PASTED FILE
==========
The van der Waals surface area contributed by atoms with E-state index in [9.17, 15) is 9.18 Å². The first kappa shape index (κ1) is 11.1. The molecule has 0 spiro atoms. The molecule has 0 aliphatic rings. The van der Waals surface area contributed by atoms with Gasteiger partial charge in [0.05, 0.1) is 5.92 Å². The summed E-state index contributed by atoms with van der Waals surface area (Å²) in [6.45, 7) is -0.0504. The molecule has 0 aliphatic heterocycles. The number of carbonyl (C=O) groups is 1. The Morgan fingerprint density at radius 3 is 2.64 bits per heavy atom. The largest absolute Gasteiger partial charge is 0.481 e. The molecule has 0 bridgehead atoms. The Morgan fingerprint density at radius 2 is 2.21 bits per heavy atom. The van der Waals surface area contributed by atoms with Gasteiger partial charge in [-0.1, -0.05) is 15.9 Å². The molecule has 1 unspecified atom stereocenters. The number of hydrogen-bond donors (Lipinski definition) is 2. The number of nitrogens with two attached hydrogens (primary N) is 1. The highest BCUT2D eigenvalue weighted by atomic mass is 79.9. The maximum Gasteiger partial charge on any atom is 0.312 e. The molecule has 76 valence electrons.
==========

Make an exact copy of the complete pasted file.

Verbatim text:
The van der Waals surface area contributed by atoms with E-state index in [9.17, 15) is 9.18 Å². The first kappa shape index (κ1) is 11.1. The molecule has 0 spiro atoms. The molecule has 0 aliphatic rings. The van der Waals surface area contributed by atoms with Gasteiger partial charge in [0.05, 0.1) is 5.92 Å². The summed E-state index contributed by atoms with van der Waals surface area (Å²) in [6.45, 7) is -0.0504. The molecule has 0 aliphatic heterocycles. The number of carbonyl (C=O) groups is 1. The Morgan fingerprint density at radius 3 is 2.64 bits per heavy atom. The largest absolute Gasteiger partial charge is 0.481 e. The molecule has 0 bridgehead atoms. The Morgan fingerprint density at radius 2 is 2.21 bits per heavy atom. The van der Waals surface area contributed by atoms with Gasteiger partial charge in [-0.1, -0.05) is 15.9 Å². The molecule has 1 unspecified atom stereocenters. The number of hydrogen-bond donors (Lipinski definition) is 2. The number of nitrogens with two attached hydrogens (primary N) is 1. The highest BCUT2D eigenvalue weighted by atomic mass is 79.9. The maximum Gasteiger partial charge on any atom is 0.312 e. The molecule has 76 valence electrons.